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Theatre Review: Country Music @ Omnibus Theatre

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A play in which one actor transforms from an 18-year-old boy to a 38-age-year old man takes one hell of a performer.

But Cary Crankson, playing Jamie in Simon Stephens “Country Music”, manages to transition through these different stages of a man’s life with ease and commitment, building the foundation of this dark story of wasted human life.

Image courtesy of Country Music

When the play starts Jamie is a troubled teenager who has stolen a car, picked up his girlfriend (Rebecca Stone) and is planning an unrealistic escape to Southend, after having committed a crime. Teenage Jamie at first glance comes across as violent and a bit manic, but as the plays moves along Crankson develops his character both in age and energy, until the audience starts empathising with this unfortunate human being. 

Dario Coates plays Jaimie’s little brother, Matty, as he visits a now 28-year-old Jamie in prison. The scene between the two brothers is loaded with unspoken emotions, and though it is difficult to believe Coates's version of Matty as being from the same background as Cary Crankson's Jamie, their connection is so real that it stops mattering.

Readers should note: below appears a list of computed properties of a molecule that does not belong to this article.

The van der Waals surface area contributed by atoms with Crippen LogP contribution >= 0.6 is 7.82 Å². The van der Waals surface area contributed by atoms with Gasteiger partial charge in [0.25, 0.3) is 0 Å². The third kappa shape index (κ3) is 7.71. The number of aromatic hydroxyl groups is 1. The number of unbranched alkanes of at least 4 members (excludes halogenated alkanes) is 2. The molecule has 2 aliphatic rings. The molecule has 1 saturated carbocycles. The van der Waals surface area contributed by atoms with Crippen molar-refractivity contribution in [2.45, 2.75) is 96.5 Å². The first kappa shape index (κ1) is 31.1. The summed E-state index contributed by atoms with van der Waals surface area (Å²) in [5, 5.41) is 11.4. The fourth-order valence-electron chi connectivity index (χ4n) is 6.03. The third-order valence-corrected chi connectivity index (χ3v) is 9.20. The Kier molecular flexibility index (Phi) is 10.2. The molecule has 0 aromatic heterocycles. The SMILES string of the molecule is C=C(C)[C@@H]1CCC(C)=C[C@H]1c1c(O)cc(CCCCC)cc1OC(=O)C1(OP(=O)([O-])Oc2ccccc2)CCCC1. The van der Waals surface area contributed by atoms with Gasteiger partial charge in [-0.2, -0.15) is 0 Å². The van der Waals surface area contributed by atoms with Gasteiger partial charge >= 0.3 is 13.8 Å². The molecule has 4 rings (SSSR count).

We meet Jaimie’s daughter Emma (Frances Knight) 20 years after the play’s beginning. Knight battles anger and intrigue of meeting her long-absent father under a calm surface, not willing to let Jamie, her father, know what she is feeling. This seems befitting of a teenage girl in such a situation.

Image courtesy of Country Music

Though the play handles its emotional moments well, it sometimes lacks a bit of speed, especially in the scene changes. As the dialogue is driven by their silences, the scene changes need to feel smoother, with Jamie changing his clothes on stage. The idea fits perfectly in the first scene change, where Jamie goes from being free to being a prisoner: here it feels very fitting. But after that, it becomes a bit repetitive and loses its effect. But it’s a small thing, from an otherwise very strong and smooth production.

Scott Le Crass has directed this bravely and efficiently, with long pauses that let the silences tell the story, giving a portrait of a boy from a rough background who doesn’t get the chance to turn his life around until he is a grown man. The play leaves us wondering what will happen to Jamie now, and the characters stay with you after the fact, which takes great acting and storytelling.

The play is running at the Omnibus Theatre until 23rd June, and tickets can be purchased here.




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